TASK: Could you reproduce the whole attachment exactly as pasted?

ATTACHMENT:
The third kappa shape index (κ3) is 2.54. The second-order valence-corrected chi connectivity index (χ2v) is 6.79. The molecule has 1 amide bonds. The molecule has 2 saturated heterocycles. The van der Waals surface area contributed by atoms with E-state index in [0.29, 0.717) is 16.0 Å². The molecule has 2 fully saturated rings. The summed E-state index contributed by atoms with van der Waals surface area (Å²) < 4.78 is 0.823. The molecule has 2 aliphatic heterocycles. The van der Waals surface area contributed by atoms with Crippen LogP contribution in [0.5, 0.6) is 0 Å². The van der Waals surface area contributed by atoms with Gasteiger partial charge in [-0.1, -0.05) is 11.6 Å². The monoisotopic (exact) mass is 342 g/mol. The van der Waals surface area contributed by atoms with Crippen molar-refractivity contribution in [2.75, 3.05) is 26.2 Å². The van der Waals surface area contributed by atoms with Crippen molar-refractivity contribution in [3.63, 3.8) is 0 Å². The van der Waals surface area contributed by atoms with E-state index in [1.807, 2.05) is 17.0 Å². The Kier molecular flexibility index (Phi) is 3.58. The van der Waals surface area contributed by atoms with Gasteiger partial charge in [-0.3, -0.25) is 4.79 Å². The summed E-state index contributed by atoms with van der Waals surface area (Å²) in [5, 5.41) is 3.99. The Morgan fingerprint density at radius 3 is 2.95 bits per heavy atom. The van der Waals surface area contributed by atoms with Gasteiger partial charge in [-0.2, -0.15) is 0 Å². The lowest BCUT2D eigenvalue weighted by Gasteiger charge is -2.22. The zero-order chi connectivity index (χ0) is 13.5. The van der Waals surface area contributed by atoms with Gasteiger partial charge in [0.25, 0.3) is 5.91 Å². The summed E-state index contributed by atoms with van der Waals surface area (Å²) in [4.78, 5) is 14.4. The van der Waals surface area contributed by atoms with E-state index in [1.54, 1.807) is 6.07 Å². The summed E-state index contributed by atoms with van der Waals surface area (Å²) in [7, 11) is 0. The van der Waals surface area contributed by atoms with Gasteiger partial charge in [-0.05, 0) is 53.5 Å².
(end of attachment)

The third kappa shape index (κ3) is 2.54. The second-order valence-corrected chi connectivity index (χ2v) is 6.79. The molecule has 1 amide bonds. The molecule has 2 saturated heterocycles. The van der Waals surface area contributed by atoms with E-state index in [0.29, 0.717) is 16.0 Å². The molecule has 2 fully saturated rings. The summed E-state index contributed by atoms with van der Waals surface area (Å²) < 4.78 is 0.823. The molecule has 2 aliphatic heterocycles. The van der Waals surface area contributed by atoms with Crippen LogP contribution in [0.5, 0.6) is 0 Å². The van der Waals surface area contributed by atoms with Gasteiger partial charge in [-0.1, -0.05) is 11.6 Å². The monoisotopic (exact) mass is 342 g/mol. The van der Waals surface area contributed by atoms with Crippen molar-refractivity contribution in [2.75, 3.05) is 26.2 Å². The van der Waals surface area contributed by atoms with Crippen molar-refractivity contribution in [3.63, 3.8) is 0 Å². The van der Waals surface area contributed by atoms with E-state index in [1.807, 2.05) is 17.0 Å². The Kier molecular flexibility index (Phi) is 3.58. The van der Waals surface area contributed by atoms with Gasteiger partial charge in [-0.3, -0.25) is 4.79 Å². The summed E-state index contributed by atoms with van der Waals surface area (Å²) in [5, 5.41) is 3.99. The Morgan fingerprint density at radius 3 is 2.95 bits per heavy atom. The van der Waals surface area contributed by atoms with Gasteiger partial charge in [-0.2, -0.15) is 0 Å². The lowest BCUT2D eigenvalue weighted by Gasteiger charge is -2.22. The zero-order chi connectivity index (χ0) is 13.5. The van der Waals surface area contributed by atoms with Gasteiger partial charge in [0.25, 0.3) is 5.91 Å². The summed E-state index contributed by atoms with van der Waals surface area (Å²) in [4.78, 5) is 14.4. The van der Waals surface area contributed by atoms with E-state index in [1.54, 1.807) is 6.07 Å². The summed E-state index contributed by atoms with van der Waals surface area (Å²) in [7, 11) is 0. The van der Waals surface area contributed by atoms with Gasteiger partial charge in [-0.05, 0) is 53.5 Å².